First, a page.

After nearly two years, I am officially closing the laptop on my blog at HealthyPlace. When I started, my son had just been diagnosed with disruptive mood dysregulation disorder (DMDD). Two years later, I have filled these pages with information on how we've parented a child with this relatively new diagnosis. I've delved into his attention-deficit/hyperactivity disorder (ADHD), too, and the ways we've tried to manage the ups and downs that come with it. I've learned a lot, and I hope others have, too.
ADHD – Parenting Child with Mental Iillness
Myths about parenting a child with mental illness are harmful, so let's straighten some of them out. If your child struggles with mental illness, you've faced judgment and unsolicited advice from almost everybody. None of it compares to the judgment and fear we heap on ourselves. It's easy to get dragged down by ignorance and stigma. Debunking common myths, then, may make the journey through parenting a child with mental illness a little easier.
Parents may be surprised to hear that antipsychotic medications are a common treatment for childhood attention-deficit/hyperactivity disorder (ADHD). They're often prescribed to help children who experience intense mood swings, aggression, destructive behaviors, or self-harm. These medications can be life-changing and life-saving, but the term "antipsychotic" is so stigmatized that parents might be terrified when doctors recommend antipsychotics. Of course, always consider the risks, but also consider the benefits of using antipsychotic medications in childhood.
Back to school tips for parents of kids with mental illness will help you and your child manage the back to school season with all its excitement and anxiety. We get new clothes, supplies, and worries. When a child has a mental illness, we also have to consider psychiatric medications, whether teachers can manage behaviors, how the school handles disciplinary actions, and childcare for the days our kid is asked to leave early or gets too anxious to go at all. Below are some going back to school tips to help prepare you and your child with mental illness.
The definition of the least restrictive environment is part of the Individuals with Disabilities Education Act (IDEA). It mandates that children with disabilities should learn alongside their regular education peers as much as is safe and possible. Why is it so important that our children with mental illnesses be included in the least restricted environment?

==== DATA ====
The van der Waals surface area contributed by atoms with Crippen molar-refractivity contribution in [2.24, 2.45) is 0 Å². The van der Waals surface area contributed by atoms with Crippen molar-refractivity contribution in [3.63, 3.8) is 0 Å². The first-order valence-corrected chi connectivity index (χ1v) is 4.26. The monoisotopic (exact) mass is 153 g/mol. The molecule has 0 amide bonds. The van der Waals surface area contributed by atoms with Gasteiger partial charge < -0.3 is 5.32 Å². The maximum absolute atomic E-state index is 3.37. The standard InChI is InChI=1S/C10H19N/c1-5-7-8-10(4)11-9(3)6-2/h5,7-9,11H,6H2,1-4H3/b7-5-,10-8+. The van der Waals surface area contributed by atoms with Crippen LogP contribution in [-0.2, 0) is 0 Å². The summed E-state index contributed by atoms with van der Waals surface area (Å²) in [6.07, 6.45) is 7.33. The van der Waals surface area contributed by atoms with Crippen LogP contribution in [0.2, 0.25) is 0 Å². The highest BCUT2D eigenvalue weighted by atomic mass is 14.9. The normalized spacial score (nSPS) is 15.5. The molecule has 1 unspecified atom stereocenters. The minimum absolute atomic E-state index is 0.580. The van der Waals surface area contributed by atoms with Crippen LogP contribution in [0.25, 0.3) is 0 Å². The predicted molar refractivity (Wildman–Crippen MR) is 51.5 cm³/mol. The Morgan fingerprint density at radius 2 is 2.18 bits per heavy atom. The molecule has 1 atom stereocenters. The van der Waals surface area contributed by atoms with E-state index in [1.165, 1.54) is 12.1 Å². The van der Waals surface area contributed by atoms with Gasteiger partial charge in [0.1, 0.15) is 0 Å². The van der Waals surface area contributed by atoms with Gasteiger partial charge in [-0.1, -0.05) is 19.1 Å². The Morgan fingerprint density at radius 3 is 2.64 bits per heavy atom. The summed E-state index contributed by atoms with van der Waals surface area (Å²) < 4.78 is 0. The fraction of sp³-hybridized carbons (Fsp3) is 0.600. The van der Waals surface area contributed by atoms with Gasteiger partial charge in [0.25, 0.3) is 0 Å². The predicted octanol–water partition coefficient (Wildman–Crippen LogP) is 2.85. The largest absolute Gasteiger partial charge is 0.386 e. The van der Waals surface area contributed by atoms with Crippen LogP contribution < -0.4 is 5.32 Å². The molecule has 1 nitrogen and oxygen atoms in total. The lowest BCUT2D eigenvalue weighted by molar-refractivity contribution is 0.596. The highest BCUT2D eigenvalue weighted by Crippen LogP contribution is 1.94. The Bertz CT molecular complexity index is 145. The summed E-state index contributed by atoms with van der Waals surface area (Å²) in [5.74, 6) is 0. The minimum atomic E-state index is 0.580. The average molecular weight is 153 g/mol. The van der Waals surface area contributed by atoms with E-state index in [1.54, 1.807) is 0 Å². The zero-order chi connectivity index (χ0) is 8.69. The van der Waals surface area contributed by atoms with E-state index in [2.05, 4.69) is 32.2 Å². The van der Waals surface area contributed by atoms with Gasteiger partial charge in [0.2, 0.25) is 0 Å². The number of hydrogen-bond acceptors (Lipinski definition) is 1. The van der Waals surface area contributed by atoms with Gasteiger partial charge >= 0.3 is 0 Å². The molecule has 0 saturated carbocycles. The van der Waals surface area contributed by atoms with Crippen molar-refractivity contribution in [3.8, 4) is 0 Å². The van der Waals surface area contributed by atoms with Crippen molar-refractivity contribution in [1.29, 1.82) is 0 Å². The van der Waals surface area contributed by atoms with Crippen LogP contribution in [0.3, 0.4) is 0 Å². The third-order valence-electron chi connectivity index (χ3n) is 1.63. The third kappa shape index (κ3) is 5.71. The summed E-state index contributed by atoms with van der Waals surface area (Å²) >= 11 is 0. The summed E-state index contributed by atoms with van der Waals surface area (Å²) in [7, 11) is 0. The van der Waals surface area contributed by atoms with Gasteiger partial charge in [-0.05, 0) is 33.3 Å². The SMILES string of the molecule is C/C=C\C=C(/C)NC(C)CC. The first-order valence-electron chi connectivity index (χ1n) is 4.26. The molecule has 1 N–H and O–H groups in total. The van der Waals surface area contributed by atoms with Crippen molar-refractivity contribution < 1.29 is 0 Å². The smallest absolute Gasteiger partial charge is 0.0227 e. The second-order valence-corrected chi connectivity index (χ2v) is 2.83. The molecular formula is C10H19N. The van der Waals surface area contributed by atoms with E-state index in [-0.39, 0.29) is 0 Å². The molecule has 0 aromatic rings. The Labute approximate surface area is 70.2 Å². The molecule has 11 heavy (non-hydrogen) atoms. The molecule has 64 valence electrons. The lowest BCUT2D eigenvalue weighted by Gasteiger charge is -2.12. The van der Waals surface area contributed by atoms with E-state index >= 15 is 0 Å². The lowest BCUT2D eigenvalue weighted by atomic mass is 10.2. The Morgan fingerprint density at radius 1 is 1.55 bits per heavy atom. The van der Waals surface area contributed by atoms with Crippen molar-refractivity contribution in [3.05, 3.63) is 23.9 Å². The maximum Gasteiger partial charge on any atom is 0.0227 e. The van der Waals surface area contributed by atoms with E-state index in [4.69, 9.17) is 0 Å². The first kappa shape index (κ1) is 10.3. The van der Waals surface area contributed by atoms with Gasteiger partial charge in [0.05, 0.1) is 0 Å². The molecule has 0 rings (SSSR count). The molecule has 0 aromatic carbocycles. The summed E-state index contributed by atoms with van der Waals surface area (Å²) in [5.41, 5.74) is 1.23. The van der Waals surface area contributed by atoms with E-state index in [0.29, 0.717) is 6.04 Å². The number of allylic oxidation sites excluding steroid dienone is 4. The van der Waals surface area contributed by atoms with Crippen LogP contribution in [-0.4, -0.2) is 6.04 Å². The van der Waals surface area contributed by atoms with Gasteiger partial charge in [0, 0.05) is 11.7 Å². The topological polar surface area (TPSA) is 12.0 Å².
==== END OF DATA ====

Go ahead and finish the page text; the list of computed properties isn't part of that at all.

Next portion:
Whether to use attention-deficit/hyperactivity disorder (ADHD) drug holidays or not is a secondary decision for doctors and parents of children with ADHD. But before you discuss ADHD drug holidays, you must decide whether to use ADHD medications at all. First, you have to manage the stigma and judgment that comes with medicating your child. Then, if you do decide on ADHD medications, you have to juggle side-effects, changes, and the complicated decision of ADHD drug holidays.
Twice-exceptional children are gifted children with mental illness, and they often get overlooked in school. A mentally ill child's problem behaviors may mask their strengths, or their behaviors may frustrate teachers so much that teachers overlook the child's strengths. These gifted kids with mental illness are twice exceptional and we should recognize them and push them as much as we do the typical gifted child.
The stress of change can be difficult for any child, but for children with emotional and behavioral disorders, the stress of change hits harder. They often can't predict their own behaviors, thoughts, or feelings, so it makes things worse when they can't predict their environment either. Life isn't very predictable, though, so how do we help our children with mental illnesses better manage the stress of change?
Attention-deficit/hyperactivity disorder (ADHD) and video games: How much screen time do you allow your child with ADHD? I ask because parents of children with ADHD have a love/hate relationship with video games. They can be a huge motivator for our kids. They provide us with rare quiet times. Yet, we're often shamed based on how much screen time our kids get. Using screens is often viewed as poor parenting. I've even been told video games cause my son's ADHD (Stigma Against Parents Who Raise a Child with Mental Illness). These days, asking me about my child's screen time will elicit the same response as asking me about my weight. I will lie about it, then I'll go home and cry.
There are mental health benefits of pets for children with mental illness. Pets can be great friends and teachers to children with attention-deficit/hyperactivity disorder (ADHD), disruptive mood dysregulation disorder (DMDD), or other mental health concerns. Plenty of research exists backing up the helpfulness of having animals in therapy, school, or at home. My son's mental health benefits from the animals in his life.